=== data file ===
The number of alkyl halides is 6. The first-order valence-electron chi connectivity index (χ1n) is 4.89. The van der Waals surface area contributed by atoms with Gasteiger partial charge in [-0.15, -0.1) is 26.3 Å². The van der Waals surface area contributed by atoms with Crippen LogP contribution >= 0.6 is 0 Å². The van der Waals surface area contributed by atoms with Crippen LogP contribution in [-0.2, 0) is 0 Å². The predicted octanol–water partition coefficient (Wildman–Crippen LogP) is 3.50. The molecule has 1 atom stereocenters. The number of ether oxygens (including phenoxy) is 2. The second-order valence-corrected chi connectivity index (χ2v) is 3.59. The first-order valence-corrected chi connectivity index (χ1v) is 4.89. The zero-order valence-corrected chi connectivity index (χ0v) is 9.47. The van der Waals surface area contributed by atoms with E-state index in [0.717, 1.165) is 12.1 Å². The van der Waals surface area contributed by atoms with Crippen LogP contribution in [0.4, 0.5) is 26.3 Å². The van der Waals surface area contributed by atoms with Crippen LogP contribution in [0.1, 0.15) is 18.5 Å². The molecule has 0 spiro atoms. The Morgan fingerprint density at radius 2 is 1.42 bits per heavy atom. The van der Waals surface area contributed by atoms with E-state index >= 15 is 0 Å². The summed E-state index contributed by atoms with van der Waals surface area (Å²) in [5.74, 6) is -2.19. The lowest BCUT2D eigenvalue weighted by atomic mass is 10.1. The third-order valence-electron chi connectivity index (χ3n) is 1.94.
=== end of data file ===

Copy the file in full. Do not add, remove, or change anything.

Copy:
The number of alkyl halides is 6. The first-order valence-electron chi connectivity index (χ1n) is 4.89. The van der Waals surface area contributed by atoms with Gasteiger partial charge in [-0.15, -0.1) is 26.3 Å². The van der Waals surface area contributed by atoms with Crippen LogP contribution >= 0.6 is 0 Å². The van der Waals surface area contributed by atoms with Crippen LogP contribution in [-0.2, 0) is 0 Å². The predicted octanol–water partition coefficient (Wildman–Crippen LogP) is 3.50. The molecule has 1 atom stereocenters. The number of ether oxygens (including phenoxy) is 2. The second-order valence-corrected chi connectivity index (χ2v) is 3.59. The first-order valence-corrected chi connectivity index (χ1v) is 4.89. The zero-order valence-corrected chi connectivity index (χ0v) is 9.47. The van der Waals surface area contributed by atoms with E-state index in [0.717, 1.165) is 12.1 Å². The van der Waals surface area contributed by atoms with Crippen LogP contribution in [0.4, 0.5) is 26.3 Å². The van der Waals surface area contributed by atoms with Crippen LogP contribution in [0.1, 0.15) is 18.5 Å². The molecule has 0 spiro atoms. The Morgan fingerprint density at radius 2 is 1.42 bits per heavy atom. The van der Waals surface area contributed by atoms with E-state index >= 15 is 0 Å². The summed E-state index contributed by atoms with van der Waals surface area (Å²) in [5.74, 6) is -2.19. The lowest BCUT2D eigenvalue weighted by atomic mass is 10.1. The third-order valence-electron chi connectivity index (χ3n) is 1.94.